Franken went from a 5-vote deficit to a 249-vote edge. Clearly most
of the ballots examined today were Coleman challenges, and most were
frivolous. There were also apparently some that were challenged by
Franken, though I was under the impression that all of those were
dealt with Wednesday and Thursday.
Monday they will be examining thousands of previously challenged
ballots where the challenge was withdrawn, but there were several
examined today that fell into that category, so I am not sure how the
ones reviewed today differed from the ones they will look at Monday.
Any review of previously challenged ballots should favor Franken
since it is pretty apparent by now that the vast majority of Coleman
challenges were frivolous. Franken withdrew more challenges than
Coleman did, but a lot of Franken challenges involved under votes or
over votes where he hoped to get credit for decisions that originally
did not go his way. He picked up about 50 votes that way on
Wednesday and Thursday.
I think it is reasonably safe to predict that Franken will emerge
from this phase of the recount ahead.
Still to be resolved is how to deal with about 150 duplicate ballots
that the Coleman camp is insisting may have been counted twice.
Duplicate ballots are only generated when the poll workers believe
that the original was not scanned due to a machine malfunction or
something of that ilk. Some of them may have been counted twice, but
certainly not enough to make a significant difference. Coleman is
simply looking for any excuse he can think of to delay and obfuscate
the process. In the end every precinct that has even a single
duplicate ballot will have to start over and again recount every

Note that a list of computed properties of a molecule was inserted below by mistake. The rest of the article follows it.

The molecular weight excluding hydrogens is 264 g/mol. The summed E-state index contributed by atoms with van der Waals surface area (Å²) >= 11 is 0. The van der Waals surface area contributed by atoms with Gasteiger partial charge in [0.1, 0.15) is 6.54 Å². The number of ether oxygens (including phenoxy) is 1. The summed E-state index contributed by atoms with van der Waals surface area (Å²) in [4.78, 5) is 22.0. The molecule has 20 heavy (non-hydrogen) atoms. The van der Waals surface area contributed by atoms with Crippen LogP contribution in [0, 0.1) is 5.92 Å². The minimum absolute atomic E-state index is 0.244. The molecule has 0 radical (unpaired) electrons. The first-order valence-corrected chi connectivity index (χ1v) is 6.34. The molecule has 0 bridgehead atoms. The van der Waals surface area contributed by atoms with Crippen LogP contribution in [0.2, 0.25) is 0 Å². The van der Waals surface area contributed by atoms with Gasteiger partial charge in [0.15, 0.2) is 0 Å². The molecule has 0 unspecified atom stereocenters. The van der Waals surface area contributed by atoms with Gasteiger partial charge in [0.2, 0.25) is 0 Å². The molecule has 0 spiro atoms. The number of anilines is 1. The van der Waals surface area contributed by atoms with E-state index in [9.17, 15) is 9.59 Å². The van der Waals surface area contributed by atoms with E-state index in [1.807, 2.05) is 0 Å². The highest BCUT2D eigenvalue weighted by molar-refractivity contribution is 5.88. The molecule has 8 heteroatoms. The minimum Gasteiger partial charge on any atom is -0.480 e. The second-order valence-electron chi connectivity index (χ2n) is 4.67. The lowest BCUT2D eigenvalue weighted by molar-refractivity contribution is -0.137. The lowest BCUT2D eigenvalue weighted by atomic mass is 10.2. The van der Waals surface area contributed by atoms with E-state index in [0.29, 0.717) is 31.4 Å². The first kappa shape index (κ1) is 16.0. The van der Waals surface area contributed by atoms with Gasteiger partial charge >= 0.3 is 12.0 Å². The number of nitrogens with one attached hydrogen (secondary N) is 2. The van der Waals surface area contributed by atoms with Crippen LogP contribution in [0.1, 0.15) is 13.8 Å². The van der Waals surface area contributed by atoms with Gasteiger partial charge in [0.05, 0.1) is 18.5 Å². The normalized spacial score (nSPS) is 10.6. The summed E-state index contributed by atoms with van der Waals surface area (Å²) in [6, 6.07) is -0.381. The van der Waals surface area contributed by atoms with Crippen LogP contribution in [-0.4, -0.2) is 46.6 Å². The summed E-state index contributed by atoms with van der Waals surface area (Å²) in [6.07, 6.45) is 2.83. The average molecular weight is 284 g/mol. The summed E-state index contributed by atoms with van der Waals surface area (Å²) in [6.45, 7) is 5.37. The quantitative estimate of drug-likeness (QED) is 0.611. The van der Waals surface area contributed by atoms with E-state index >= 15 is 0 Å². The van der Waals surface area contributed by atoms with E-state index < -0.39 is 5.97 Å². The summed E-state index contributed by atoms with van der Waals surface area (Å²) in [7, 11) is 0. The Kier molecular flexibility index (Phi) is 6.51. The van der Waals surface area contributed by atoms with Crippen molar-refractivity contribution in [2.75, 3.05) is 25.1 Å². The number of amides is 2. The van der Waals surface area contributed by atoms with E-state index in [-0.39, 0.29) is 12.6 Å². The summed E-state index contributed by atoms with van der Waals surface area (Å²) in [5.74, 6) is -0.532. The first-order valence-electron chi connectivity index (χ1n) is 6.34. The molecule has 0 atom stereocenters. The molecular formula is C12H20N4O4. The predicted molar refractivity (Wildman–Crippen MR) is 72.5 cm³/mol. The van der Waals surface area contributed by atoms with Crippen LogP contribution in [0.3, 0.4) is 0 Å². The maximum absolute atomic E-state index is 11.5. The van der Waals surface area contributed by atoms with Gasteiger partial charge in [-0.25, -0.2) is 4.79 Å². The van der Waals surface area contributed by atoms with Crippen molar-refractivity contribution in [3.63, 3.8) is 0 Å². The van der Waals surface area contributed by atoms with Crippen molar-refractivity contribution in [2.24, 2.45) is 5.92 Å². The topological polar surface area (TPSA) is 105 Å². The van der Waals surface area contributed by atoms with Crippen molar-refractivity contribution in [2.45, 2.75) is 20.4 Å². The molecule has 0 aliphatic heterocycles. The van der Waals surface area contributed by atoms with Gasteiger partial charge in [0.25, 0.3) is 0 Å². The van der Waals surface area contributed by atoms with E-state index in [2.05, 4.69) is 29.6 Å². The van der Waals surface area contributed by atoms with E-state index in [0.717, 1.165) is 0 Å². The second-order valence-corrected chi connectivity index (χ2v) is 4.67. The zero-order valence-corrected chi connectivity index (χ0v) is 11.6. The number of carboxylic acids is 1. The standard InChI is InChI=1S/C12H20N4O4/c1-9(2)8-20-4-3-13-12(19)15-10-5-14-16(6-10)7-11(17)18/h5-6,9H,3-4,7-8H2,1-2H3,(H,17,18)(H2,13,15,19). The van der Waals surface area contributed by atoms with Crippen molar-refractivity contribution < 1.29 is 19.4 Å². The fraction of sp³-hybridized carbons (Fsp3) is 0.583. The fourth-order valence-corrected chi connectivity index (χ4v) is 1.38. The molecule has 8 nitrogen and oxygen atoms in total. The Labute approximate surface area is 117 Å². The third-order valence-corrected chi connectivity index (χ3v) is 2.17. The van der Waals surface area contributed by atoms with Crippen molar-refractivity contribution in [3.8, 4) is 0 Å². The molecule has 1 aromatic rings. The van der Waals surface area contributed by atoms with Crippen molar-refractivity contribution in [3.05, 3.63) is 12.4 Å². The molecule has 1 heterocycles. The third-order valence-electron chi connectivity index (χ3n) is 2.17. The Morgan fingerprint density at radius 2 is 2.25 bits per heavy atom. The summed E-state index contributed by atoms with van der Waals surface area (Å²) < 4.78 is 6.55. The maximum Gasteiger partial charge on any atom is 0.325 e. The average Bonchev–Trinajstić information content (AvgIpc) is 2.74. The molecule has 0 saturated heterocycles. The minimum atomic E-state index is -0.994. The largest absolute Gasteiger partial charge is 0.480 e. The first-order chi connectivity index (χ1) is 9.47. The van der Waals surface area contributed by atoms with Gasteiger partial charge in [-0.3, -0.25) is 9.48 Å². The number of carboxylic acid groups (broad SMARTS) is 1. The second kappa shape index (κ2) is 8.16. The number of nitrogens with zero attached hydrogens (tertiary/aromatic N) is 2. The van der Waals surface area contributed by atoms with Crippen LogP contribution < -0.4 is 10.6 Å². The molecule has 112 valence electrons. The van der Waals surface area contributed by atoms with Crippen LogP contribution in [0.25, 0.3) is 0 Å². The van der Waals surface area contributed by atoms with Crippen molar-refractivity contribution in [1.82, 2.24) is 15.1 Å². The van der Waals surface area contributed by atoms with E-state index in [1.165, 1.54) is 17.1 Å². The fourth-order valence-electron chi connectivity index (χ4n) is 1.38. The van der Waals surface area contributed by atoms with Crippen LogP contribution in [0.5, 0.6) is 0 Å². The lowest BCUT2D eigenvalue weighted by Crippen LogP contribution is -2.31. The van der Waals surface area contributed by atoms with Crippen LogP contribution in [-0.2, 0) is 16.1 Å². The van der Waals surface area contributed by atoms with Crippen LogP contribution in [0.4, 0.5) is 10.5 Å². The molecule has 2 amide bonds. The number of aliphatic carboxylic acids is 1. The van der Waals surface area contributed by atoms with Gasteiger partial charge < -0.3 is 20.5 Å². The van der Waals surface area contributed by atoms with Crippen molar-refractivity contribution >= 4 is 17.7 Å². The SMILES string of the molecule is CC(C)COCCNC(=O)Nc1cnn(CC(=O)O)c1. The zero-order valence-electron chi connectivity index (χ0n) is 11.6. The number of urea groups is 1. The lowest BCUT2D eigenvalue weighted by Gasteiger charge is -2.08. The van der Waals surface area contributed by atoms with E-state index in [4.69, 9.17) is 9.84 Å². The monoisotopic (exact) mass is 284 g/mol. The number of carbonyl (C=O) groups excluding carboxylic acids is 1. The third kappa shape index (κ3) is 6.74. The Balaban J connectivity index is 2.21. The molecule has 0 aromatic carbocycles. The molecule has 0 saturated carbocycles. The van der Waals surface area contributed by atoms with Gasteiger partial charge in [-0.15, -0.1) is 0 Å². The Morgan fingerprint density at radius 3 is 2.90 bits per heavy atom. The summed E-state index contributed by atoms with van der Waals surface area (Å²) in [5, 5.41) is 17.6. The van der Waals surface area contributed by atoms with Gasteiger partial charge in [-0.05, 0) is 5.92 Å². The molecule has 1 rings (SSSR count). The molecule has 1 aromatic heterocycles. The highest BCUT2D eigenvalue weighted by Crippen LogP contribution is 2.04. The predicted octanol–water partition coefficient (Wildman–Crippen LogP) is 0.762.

ballot by hand if Coleman prevails on this. In the meanwhile these
ballots have been excluded from the recount. The fact that the
Coleman people challenged one ballot solely because the voter wrote
on it "thank you for counting my vote" should tell you all you need
to know about how they are treating this process.
Finally the matter of the improperly rejected absentee ballots needs
to be addressed. The Minnesota Supreme Court ruled against the
Coleman motion that they not be counted, at least not during the
recount phase, but their ruling seems unnecessarily complex, and it
will further delay things. First both camps must examine every
envelope and must agree that it should be counted. Then they will be
counted, but as in phase one, both camps will be free to challenge
their call (one of the Supreme Court Judges dissented from this part
of the decision saying that the board should be the sole arbiter).
There may be as many as 1600 improperly rejected absentee ballots,
and the consensus seems to be that they are likely to favor Franken
because they come mostly from heavily Democratic precincts.
At this point the odds would seem to favor Franken, but this thing
may not be decided for weeks yet, and a court challenge is sure to
follow the final ruling. Franken is almost certain to prevail, but
one goal of the Coleman tactics seems to be to raise questions about
the legitimacy of a Franken win. I have to say that I am terribly
impressed by the transparency of the Minnesota process. The entire
thing has been live-streamed, and every ballot where there was the
slightest disagreement has been projected for all to see.